The story is slight and mostly predictable, but imbued with personality through crackling dialogue and character art that looks endearingly deranged. Drinkbox is best known for Guacamelee, but this game ventures far from those sharp edges and bold curves. By comparison, the characters in Nobody Saves the World are lumpy and asymmetrical, with a slight tinge of child-friendly-Halloween creepiness. None of them are a better example of this than the main character Nobody, who in default form looks like a white ragdoll, as if someone forgot to apply color to it. The different forms you can take all echo the look of Nobody, appearing slightly saggy, like puppets without a hand, and punctuated by sunken, hollow eyes. It's cuter than it sounds.
With the Nostramagus missing in action, a Calamity seems imminent and the people have no one to protect them. You're asked to investigate some dungeons that appear to have something to do with his disappearance, and like any good action RPG hero, you wordlessly agree.
Embedded in that simple concept is a fiendishly compelling gameplay loop. You unlock story-critical dungeons using stars, which you earn from doing all sorts of quests. These can be typical RPG activities like completing a challenge room or resolving a simple puzzle. But more commonly, your quests are composed of completing combat tasks with each form, defeating a number of enemies with a certain move, or hitting those enemies with a combination of two moves. Completing these quests both earns you progress toward unlocking dungeons and also upgrading your forms to unlock even more forms, all while subtly training you how to use each of their special abilities. It's easy to lose hours at a time telling yourself that you'll just play a little more, try just one more form, or complete just one more quest.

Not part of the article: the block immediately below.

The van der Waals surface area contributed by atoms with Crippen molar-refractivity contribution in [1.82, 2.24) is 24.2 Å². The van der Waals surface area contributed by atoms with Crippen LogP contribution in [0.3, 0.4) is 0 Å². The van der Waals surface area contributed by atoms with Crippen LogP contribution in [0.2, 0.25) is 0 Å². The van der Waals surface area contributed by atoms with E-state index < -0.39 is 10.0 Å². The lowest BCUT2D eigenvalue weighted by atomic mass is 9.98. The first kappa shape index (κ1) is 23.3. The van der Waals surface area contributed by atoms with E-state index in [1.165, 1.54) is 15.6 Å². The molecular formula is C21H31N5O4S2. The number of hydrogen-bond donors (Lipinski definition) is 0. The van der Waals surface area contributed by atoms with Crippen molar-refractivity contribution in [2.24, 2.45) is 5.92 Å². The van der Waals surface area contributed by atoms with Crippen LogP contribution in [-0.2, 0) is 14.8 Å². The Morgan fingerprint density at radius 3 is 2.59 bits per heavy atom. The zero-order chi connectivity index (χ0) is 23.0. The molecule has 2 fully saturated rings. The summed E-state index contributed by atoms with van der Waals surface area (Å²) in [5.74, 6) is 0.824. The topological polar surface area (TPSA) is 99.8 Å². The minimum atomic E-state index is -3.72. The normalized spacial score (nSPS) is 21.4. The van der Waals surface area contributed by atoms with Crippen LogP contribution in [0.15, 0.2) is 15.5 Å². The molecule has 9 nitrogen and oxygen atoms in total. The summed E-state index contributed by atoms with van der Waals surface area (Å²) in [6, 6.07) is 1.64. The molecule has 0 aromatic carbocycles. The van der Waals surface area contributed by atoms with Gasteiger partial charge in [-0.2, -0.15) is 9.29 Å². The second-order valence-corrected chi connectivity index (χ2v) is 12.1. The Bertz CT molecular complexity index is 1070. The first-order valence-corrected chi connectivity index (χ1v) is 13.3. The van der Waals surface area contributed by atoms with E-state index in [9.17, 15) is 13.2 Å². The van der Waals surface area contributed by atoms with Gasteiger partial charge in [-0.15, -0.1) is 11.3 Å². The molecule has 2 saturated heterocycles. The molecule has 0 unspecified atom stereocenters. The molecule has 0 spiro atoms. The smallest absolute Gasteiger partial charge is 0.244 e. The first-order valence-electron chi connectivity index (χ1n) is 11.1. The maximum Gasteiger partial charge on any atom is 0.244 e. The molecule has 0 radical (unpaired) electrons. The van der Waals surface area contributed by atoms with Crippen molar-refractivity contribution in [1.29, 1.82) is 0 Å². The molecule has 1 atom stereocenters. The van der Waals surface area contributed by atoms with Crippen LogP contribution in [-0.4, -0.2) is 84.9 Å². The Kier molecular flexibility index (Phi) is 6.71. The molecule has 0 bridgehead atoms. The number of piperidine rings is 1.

The overworld is pocked with little bits of personality thanks to a combination of side-quests, puzzles, and non-story "demi-dungeons." It blends retro sci-fi elements with vampires, aliens, and knights, for a mash-up of every archetype you can imagine. The world is designed to feed your curiosity, regularly rewarding you with extra quests, treasure, or new pathways when you go exploring. Demi-dungeons offer a scaling challenge that gives you somewhere to sharpen your combat skills and develop your forms as you gather stars for the next piece of story progression. And the puzzles, while simple, are charming little bits of quirky storytelling. In one early example, a quest asks you to find true love. When you view a nearby horse your character observes that it's "just a stupid horse," but, under the right conditions, it can become the most breathtaking horse you've ever laid eyes upon. Quest complete.